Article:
The Sony a1 is Doing Something Completely Different

The new Sony A1 seems like a serious camera for the pros who need it!

I was waiting for a day like this. For a long time, I never thought that companies could make a 50MP camera that can shoot at 30 fps. But the new Sony a1 is smashing that idea. Today the company announced the majorly innovative camera. In many ways, it’s a response to the Canon EOS R5 that blew us away last year. There’s a 50 Megapixel full frame sensor. It can shoot 8k video at 30p. It can shoot 50 megapixel images at 30 frames a second. More details are below.

This is a story that’s been updated.

Sony a1 Tech Specs 

These specs are abridged from the press release found at Sony Alpha Rumors.

  • A 50.1 Megapixel stacked CMOS Sensor with an upgraded BIONZ XR processor.
  • 30 fps shooting without blackout. The Sony a9 II can only do 20p.
  • 120 autofocus calculations per second. This is double the speed of the a9 II. 
  • ISO 102,000 at the high. ISO 50 at the low.
  • 199 MP composite image option
  • 21MP APS-C crop mode
  • Bright and large 0.64-type 9.44 million-dot (approx.) OLED Quad-XGA electronic viewfinder with a refresh rate of 240 fps.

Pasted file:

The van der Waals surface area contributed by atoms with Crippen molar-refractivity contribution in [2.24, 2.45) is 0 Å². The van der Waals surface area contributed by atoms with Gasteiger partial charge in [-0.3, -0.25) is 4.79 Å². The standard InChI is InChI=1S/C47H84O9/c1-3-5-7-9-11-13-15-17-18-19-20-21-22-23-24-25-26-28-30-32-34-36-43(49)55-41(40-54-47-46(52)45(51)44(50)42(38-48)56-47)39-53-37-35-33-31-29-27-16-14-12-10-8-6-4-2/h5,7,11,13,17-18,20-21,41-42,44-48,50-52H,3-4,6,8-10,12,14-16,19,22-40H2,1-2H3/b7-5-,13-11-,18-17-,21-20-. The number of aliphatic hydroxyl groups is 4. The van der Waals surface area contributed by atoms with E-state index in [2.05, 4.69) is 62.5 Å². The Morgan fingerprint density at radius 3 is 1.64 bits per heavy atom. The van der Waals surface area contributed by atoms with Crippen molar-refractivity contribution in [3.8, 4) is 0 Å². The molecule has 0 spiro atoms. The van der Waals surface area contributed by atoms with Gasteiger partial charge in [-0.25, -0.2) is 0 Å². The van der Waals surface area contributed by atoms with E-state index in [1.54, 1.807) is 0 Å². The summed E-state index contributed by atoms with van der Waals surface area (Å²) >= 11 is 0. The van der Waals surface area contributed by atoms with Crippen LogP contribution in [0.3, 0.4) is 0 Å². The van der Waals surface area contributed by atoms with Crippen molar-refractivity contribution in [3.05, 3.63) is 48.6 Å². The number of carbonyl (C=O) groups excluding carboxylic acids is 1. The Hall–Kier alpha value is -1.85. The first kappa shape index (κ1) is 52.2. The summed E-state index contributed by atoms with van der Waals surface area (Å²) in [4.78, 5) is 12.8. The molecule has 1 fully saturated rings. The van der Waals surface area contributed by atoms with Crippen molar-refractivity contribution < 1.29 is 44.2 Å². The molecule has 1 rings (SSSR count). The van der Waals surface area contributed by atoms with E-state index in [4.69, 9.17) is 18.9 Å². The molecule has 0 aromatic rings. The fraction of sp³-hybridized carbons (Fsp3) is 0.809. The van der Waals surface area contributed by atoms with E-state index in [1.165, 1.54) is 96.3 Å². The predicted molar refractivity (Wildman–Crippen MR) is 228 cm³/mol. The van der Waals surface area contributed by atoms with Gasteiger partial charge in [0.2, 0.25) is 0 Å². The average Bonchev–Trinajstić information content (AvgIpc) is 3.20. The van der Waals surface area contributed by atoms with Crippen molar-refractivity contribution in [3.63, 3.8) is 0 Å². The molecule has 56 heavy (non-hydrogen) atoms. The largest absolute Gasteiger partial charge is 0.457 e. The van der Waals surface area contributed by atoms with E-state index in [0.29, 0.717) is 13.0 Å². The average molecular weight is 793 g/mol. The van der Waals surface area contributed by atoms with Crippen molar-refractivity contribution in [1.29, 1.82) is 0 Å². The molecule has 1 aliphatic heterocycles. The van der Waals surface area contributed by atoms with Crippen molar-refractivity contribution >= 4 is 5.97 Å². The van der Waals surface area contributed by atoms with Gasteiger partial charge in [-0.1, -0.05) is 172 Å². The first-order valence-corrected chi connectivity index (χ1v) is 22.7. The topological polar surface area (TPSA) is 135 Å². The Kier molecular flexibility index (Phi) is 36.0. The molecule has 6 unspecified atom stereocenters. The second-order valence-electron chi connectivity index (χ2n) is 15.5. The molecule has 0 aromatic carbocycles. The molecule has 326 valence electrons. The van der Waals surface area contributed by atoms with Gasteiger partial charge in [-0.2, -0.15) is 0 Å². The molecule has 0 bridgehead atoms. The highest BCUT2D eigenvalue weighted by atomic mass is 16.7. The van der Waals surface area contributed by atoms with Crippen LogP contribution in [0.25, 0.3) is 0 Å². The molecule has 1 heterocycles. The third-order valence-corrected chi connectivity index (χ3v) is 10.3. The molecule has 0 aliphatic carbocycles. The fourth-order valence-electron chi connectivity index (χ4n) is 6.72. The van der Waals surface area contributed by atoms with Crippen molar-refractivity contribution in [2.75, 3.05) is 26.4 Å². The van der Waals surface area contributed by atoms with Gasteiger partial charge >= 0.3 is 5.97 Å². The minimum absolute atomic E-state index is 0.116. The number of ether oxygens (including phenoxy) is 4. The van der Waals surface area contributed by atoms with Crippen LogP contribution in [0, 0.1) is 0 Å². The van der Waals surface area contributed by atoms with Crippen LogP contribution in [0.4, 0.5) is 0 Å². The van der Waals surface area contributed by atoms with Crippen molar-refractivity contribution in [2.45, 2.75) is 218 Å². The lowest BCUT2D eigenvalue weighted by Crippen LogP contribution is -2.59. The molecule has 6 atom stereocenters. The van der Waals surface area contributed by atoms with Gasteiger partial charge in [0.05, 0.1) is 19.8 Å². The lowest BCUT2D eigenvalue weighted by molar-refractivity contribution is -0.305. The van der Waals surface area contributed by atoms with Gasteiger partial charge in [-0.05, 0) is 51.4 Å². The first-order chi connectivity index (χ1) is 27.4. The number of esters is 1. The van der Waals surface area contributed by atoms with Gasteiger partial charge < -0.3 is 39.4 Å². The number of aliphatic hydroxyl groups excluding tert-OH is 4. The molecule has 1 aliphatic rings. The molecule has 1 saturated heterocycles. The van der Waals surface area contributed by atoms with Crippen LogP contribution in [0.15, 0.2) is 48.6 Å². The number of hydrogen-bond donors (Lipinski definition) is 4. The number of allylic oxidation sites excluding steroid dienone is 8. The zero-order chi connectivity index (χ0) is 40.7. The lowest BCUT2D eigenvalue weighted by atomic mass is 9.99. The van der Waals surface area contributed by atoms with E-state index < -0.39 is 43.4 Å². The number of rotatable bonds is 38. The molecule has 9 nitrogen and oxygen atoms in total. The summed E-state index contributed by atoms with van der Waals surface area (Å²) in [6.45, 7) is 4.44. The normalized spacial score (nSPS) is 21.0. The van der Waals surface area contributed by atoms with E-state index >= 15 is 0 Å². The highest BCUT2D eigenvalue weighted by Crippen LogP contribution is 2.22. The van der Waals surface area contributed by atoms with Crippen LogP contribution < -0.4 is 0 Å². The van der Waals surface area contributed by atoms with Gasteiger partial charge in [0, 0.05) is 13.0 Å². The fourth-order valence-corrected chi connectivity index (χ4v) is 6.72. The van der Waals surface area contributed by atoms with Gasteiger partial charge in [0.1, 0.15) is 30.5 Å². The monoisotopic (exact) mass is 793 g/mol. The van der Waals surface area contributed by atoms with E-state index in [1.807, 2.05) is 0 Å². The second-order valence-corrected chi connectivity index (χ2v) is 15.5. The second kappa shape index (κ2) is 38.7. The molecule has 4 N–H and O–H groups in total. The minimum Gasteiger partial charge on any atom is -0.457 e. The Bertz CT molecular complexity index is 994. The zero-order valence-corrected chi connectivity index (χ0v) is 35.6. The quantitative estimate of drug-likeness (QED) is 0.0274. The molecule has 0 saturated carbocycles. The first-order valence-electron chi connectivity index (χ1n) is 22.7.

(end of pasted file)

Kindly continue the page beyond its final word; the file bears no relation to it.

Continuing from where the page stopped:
• Silent, vibration-free electronic shutter
  • Anti-flicker shooting with electronic and mechanical shutters
  • Electronic shutter flash sync up to 1/200 sec. Mechanical shutter flash sync to 1/400th
  • 8K 30p 10-bit 4:2:0 XAVC HS video recording with 8.6K oversampling for extraordinary detail
  • 4K 120p 10-bit 4:2:2 movie shooting capabilities
  • Wide dynamic range of 15 stops for stills
  • Real-time eye af with humans and birds.
  • Tracking with an f22 aperture
  • You can cancel real time tracking
  • 5-axis optical in-body image stabilization for a 5.5-step shutter speed advantage
  • Dual CF express cards, but also SDXC
  • Professional workflow support with the industry’s fastest built-in Wi-Fi, SuperSpeed USB 10Gbps, 1000BASE-T Ethernet, and more

Is the Sony a1 Enough for Photographers?

Of course, this is an incredibly exciting offer from Sony. It’s not offering the image stabilization that Canon does. But it’s offering more megapixels and a faster frame rate. Plus, there’s an electronic shutter with flash sync and a faster mechanical flash sync. This camera also has dual CF express card slots that double to work with SDXC.

We’re still very curious about a few things such as a full touchscreen menu, build quality, multiple exposure mode, and other things that Sony has really been lacking on for a while. We’ll wait for a review unit to give more of our thoughts though.

Chris Gampat

Chris Gampat is the Editor in Chief, Founder, and Publisher of the Phoblographer. He also likes pizza.